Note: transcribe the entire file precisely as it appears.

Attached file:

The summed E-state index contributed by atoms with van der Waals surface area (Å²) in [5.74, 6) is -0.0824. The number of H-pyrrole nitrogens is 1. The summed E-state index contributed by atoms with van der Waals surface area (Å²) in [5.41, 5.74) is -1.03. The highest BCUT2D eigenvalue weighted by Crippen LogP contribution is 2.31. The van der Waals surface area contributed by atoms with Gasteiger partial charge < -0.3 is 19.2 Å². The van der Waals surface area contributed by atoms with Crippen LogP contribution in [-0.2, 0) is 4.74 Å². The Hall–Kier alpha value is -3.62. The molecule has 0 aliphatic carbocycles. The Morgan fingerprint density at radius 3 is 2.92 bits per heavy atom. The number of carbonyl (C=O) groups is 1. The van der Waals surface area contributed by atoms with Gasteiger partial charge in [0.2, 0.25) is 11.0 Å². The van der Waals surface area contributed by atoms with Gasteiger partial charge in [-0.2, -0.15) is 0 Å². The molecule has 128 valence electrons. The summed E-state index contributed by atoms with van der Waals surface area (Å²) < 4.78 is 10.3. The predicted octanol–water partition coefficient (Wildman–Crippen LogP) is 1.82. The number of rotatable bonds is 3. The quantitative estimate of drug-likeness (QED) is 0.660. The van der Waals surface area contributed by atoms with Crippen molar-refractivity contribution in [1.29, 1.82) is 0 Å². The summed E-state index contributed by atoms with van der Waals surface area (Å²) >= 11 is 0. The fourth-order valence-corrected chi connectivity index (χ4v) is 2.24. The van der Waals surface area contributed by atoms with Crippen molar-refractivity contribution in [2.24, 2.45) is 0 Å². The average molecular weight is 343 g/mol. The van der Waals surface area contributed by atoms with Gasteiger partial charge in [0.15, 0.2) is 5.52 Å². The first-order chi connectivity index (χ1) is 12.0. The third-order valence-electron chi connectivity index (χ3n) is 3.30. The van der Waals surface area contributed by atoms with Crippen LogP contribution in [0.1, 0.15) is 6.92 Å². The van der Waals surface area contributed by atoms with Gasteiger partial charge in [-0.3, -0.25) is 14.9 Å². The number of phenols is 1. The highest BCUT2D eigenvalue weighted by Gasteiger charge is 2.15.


The summed E-state index contributed by atoms with van der Waals surface area (Å²) in [5.74, 6) is -0.0824. The number of H-pyrrole nitrogens is 1. The summed E-state index contributed by atoms with van der Waals surface area (Å²) in [5.41, 5.74) is -1.03. The highest BCUT2D eigenvalue weighted by Crippen LogP contribution is 2.31. The van der Waals surface area contributed by atoms with Gasteiger partial charge < -0.3 is 19.2 Å². The van der Waals surface area contributed by atoms with Crippen LogP contribution in [-0.2, 0) is 4.74 Å². The Hall–Kier alpha value is -3.62. The molecule has 0 aliphatic carbocycles. The Morgan fingerprint density at radius 3 is 2.92 bits per heavy atom. The number of carbonyl (C=O) groups is 1. The van der Waals surface area contributed by atoms with Gasteiger partial charge in [0.2, 0.25) is 11.0 Å². The van der Waals surface area contributed by atoms with Gasteiger partial charge in [-0.2, -0.15) is 0 Å². The molecule has 128 valence electrons. The summed E-state index contributed by atoms with van der Waals surface area (Å²) < 4.78 is 10.3. The predicted octanol–water partition coefficient (Wildman–Crippen LogP) is 1.82. The number of rotatable bonds is 3. The quantitative estimate of drug-likeness (QED) is 0.660. The van der Waals surface area contributed by atoms with Crippen molar-refractivity contribution in [1.29, 1.82) is 0 Å². The summed E-state index contributed by atoms with van der Waals surface area (Å²) >= 11 is 0. The fourth-order valence-corrected chi connectivity index (χ4v) is 2.24. The van der Waals surface area contributed by atoms with Crippen molar-refractivity contribution in [2.24, 2.45) is 0 Å². The average molecular weight is 343 g/mol. The van der Waals surface area contributed by atoms with Gasteiger partial charge in [0.15, 0.2) is 5.52 Å². The first-order chi connectivity index (χ1) is 12.0. The third-order valence-electron chi connectivity index (χ3n) is 3.30. The van der Waals surface area contributed by atoms with Crippen LogP contribution in [0.1, 0.15) is 6.92 Å². The van der Waals surface area contributed by atoms with Gasteiger partial charge in [-0.3, -0.25) is 14.9 Å². The number of phenols is 1. The highest BCUT2D eigenvalue weighted by Gasteiger charge is 2.15.